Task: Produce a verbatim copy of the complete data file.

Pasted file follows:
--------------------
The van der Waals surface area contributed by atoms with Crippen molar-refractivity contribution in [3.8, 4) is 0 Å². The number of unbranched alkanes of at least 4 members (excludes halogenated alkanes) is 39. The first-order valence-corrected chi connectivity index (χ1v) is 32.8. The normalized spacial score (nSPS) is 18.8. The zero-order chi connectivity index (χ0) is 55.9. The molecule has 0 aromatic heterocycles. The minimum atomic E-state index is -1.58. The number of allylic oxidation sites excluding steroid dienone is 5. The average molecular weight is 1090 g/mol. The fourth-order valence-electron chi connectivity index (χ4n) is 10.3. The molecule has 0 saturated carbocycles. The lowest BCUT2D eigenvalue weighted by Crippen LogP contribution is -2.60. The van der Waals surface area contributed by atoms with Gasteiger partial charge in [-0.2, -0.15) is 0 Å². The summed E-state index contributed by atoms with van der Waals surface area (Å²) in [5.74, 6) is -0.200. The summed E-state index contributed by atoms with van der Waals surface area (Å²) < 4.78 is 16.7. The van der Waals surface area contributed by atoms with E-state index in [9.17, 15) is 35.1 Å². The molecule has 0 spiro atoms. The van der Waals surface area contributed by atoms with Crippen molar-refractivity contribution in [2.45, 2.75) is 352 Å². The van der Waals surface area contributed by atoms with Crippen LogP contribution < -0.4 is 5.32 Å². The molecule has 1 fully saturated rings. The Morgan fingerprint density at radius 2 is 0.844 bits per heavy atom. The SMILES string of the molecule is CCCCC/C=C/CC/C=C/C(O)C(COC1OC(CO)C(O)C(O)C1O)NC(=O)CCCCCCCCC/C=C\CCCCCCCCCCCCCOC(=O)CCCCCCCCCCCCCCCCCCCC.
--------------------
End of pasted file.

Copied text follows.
The van der Waals surface area contributed by atoms with Crippen molar-refractivity contribution in [3.8, 4) is 0 Å². The number of unbranched alkanes of at least 4 members (excludes halogenated alkanes) is 39. The first-order valence-corrected chi connectivity index (χ1v) is 32.8. The normalized spacial score (nSPS) is 18.8. The zero-order chi connectivity index (χ0) is 55.9. The molecule has 0 aromatic heterocycles. The minimum atomic E-state index is -1.58. The number of allylic oxidation sites excluding steroid dienone is 5. The average molecular weight is 1090 g/mol. The fourth-order valence-electron chi connectivity index (χ4n) is 10.3. The molecule has 0 saturated carbocycles. The lowest BCUT2D eigenvalue weighted by Crippen LogP contribution is -2.60. The van der Waals surface area contributed by atoms with Gasteiger partial charge in [-0.2, -0.15) is 0 Å². The summed E-state index contributed by atoms with van der Waals surface area (Å²) in [5.74, 6) is -0.200. The summed E-state index contributed by atoms with van der Waals surface area (Å²) < 4.78 is 16.7. The van der Waals surface area contributed by atoms with E-state index in [9.17, 15) is 35.1 Å². The molecule has 0 spiro atoms. The van der Waals surface area contributed by atoms with Crippen molar-refractivity contribution in [2.45, 2.75) is 352 Å². The van der Waals surface area contributed by atoms with Crippen LogP contribution < -0.4 is 5.32 Å². The molecule has 1 fully saturated rings. The Morgan fingerprint density at radius 2 is 0.844 bits per heavy atom. The SMILES string of the molecule is CCCCC/C=C/CC/C=C/C(O)C(COC1OC(CO)C(O)C(O)C1O)NC(=O)CCCCCCCCC/C=C\CCCCCCCCCCCCCOC(=O)CCCCCCCCCCCCCCCCCCCC.